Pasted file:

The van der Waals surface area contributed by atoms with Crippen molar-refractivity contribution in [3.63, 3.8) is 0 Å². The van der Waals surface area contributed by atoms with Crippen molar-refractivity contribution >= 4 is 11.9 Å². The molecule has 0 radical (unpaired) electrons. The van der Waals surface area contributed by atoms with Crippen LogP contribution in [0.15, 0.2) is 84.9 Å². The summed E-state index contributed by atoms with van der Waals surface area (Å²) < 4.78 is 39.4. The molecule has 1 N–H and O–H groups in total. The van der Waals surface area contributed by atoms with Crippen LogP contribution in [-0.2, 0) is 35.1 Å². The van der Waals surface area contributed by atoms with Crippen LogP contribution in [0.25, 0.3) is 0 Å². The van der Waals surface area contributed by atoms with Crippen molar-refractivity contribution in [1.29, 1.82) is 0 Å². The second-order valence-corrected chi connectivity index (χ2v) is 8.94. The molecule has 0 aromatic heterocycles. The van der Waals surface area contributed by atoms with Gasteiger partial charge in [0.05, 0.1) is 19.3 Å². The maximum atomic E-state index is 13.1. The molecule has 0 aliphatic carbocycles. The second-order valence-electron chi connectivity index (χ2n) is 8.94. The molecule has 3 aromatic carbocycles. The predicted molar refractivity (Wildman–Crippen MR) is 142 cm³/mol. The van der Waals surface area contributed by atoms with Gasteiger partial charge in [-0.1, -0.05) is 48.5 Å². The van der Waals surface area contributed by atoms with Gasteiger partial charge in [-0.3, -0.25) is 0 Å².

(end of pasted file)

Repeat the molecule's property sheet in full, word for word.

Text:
The van der Waals surface area contributed by atoms with Crippen molar-refractivity contribution in [3.63, 3.8) is 0 Å². The van der Waals surface area contributed by atoms with Crippen molar-refractivity contribution >= 4 is 11.9 Å². The molecule has 0 radical (unpaired) electrons. The van der Waals surface area contributed by atoms with Crippen LogP contribution in [0.15, 0.2) is 84.9 Å². The summed E-state index contributed by atoms with van der Waals surface area (Å²) < 4.78 is 39.4. The molecule has 1 N–H and O–H groups in total. The van der Waals surface area contributed by atoms with Crippen LogP contribution in [-0.2, 0) is 35.1 Å². The van der Waals surface area contributed by atoms with Crippen LogP contribution in [0.25, 0.3) is 0 Å². The van der Waals surface area contributed by atoms with Crippen molar-refractivity contribution in [1.29, 1.82) is 0 Å². The second-order valence-corrected chi connectivity index (χ2v) is 8.94. The molecule has 0 aromatic heterocycles. The van der Waals surface area contributed by atoms with Gasteiger partial charge in [0.05, 0.1) is 19.3 Å². The maximum atomic E-state index is 13.1. The molecule has 0 aliphatic carbocycles. The second-order valence-electron chi connectivity index (χ2n) is 8.94. The molecule has 3 aromatic carbocycles. The predicted molar refractivity (Wildman–Crippen MR) is 142 cm³/mol. The van der Waals surface area contributed by atoms with Gasteiger partial charge in [-0.1, -0.05) is 48.5 Å². The van der Waals surface area contributed by atoms with Gasteiger partial charge in [-0.3, -0.25) is 0 Å².